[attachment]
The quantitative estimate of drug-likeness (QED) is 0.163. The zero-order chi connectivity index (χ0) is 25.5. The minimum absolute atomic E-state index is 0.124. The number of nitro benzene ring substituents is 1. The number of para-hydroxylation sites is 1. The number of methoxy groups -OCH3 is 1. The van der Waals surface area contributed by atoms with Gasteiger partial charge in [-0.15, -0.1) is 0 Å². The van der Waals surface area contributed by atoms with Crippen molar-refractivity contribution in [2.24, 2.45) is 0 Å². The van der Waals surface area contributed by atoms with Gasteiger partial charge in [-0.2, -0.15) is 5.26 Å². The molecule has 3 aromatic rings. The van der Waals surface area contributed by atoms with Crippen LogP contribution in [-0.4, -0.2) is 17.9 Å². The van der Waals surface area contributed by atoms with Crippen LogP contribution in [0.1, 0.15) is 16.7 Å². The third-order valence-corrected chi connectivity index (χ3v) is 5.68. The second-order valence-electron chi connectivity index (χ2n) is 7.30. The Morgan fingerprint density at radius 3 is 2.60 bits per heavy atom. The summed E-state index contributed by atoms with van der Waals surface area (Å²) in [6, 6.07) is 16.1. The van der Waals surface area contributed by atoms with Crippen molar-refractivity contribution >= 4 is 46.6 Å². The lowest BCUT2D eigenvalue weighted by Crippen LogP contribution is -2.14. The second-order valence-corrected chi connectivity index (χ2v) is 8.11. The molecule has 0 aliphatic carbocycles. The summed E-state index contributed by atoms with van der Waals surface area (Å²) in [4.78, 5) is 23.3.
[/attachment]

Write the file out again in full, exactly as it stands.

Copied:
The quantitative estimate of drug-likeness (QED) is 0.163. The zero-order chi connectivity index (χ0) is 25.5. The minimum absolute atomic E-state index is 0.124. The number of nitro benzene ring substituents is 1. The number of para-hydroxylation sites is 1. The number of methoxy groups -OCH3 is 1. The van der Waals surface area contributed by atoms with Gasteiger partial charge in [-0.15, -0.1) is 0 Å². The van der Waals surface area contributed by atoms with Crippen molar-refractivity contribution in [2.24, 2.45) is 0 Å². The van der Waals surface area contributed by atoms with Gasteiger partial charge in [-0.2, -0.15) is 5.26 Å². The molecule has 3 aromatic rings. The van der Waals surface area contributed by atoms with Crippen LogP contribution in [-0.4, -0.2) is 17.9 Å². The van der Waals surface area contributed by atoms with Crippen LogP contribution in [0.1, 0.15) is 16.7 Å². The third-order valence-corrected chi connectivity index (χ3v) is 5.68. The second-order valence-electron chi connectivity index (χ2n) is 7.30. The Morgan fingerprint density at radius 3 is 2.60 bits per heavy atom. The summed E-state index contributed by atoms with van der Waals surface area (Å²) in [6, 6.07) is 16.1. The van der Waals surface area contributed by atoms with Crippen molar-refractivity contribution >= 4 is 46.6 Å². The lowest BCUT2D eigenvalue weighted by Crippen LogP contribution is -2.14. The second-order valence-corrected chi connectivity index (χ2v) is 8.11. The molecule has 0 aliphatic carbocycles. The summed E-state index contributed by atoms with van der Waals surface area (Å²) in [4.78, 5) is 23.3.